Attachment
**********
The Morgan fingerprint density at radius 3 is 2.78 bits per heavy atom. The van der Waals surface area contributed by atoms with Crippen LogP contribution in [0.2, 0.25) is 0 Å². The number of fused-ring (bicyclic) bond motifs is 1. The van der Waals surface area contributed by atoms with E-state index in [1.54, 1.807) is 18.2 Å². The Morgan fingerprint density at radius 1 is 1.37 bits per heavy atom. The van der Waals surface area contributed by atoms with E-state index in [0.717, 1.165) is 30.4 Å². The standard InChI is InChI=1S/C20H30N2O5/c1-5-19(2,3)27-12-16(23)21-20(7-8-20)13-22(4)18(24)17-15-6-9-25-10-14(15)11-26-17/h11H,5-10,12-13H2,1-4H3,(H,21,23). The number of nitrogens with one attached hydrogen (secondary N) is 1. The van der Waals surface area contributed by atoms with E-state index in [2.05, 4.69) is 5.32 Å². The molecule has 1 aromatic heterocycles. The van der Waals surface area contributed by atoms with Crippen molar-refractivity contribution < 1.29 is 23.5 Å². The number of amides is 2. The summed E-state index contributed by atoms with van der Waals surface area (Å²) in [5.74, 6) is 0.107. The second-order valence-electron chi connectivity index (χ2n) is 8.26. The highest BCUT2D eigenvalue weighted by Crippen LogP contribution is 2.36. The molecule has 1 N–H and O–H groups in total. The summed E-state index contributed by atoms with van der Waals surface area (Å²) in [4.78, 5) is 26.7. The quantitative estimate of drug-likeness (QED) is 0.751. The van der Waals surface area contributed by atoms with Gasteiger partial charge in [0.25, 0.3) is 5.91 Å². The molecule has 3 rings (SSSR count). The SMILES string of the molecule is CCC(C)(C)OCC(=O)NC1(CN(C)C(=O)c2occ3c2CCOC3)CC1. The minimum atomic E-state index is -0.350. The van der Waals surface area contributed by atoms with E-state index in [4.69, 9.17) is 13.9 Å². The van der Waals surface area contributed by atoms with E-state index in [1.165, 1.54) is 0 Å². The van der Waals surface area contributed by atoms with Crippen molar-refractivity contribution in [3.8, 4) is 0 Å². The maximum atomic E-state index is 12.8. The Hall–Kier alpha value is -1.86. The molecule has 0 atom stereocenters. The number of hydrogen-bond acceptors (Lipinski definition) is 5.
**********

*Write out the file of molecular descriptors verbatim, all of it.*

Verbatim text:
The Morgan fingerprint density at radius 3 is 2.78 bits per heavy atom. The van der Waals surface area contributed by atoms with Crippen LogP contribution in [0.2, 0.25) is 0 Å². The number of fused-ring (bicyclic) bond motifs is 1. The van der Waals surface area contributed by atoms with E-state index in [1.54, 1.807) is 18.2 Å². The Morgan fingerprint density at radius 1 is 1.37 bits per heavy atom. The van der Waals surface area contributed by atoms with E-state index in [0.717, 1.165) is 30.4 Å². The standard InChI is InChI=1S/C20H30N2O5/c1-5-19(2,3)27-12-16(23)21-20(7-8-20)13-22(4)18(24)17-15-6-9-25-10-14(15)11-26-17/h11H,5-10,12-13H2,1-4H3,(H,21,23). The number of nitrogens with one attached hydrogen (secondary N) is 1. The van der Waals surface area contributed by atoms with E-state index in [2.05, 4.69) is 5.32 Å². The molecule has 1 aromatic heterocycles. The van der Waals surface area contributed by atoms with Crippen molar-refractivity contribution < 1.29 is 23.5 Å². The number of amides is 2. The summed E-state index contributed by atoms with van der Waals surface area (Å²) in [5.74, 6) is 0.107. The second-order valence-electron chi connectivity index (χ2n) is 8.26. The highest BCUT2D eigenvalue weighted by Crippen LogP contribution is 2.36. The molecule has 1 N–H and O–H groups in total. The summed E-state index contributed by atoms with van der Waals surface area (Å²) in [4.78, 5) is 26.7. The quantitative estimate of drug-likeness (QED) is 0.751. The van der Waals surface area contributed by atoms with Gasteiger partial charge in [0.25, 0.3) is 5.91 Å². The molecule has 3 rings (SSSR count). The SMILES string of the molecule is CCC(C)(C)OCC(=O)NC1(CN(C)C(=O)c2occ3c2CCOC3)CC1. The minimum atomic E-state index is -0.350. The van der Waals surface area contributed by atoms with E-state index in [4.69, 9.17) is 13.9 Å². The van der Waals surface area contributed by atoms with E-state index in [1.165, 1.54) is 0 Å². The van der Waals surface area contributed by atoms with Crippen molar-refractivity contribution in [3.8, 4) is 0 Å². The maximum atomic E-state index is 12.8. The Hall–Kier alpha value is -1.86. The molecule has 0 atom stereocenters. The number of hydrogen-bond acceptors (Lipinski definition) is 5.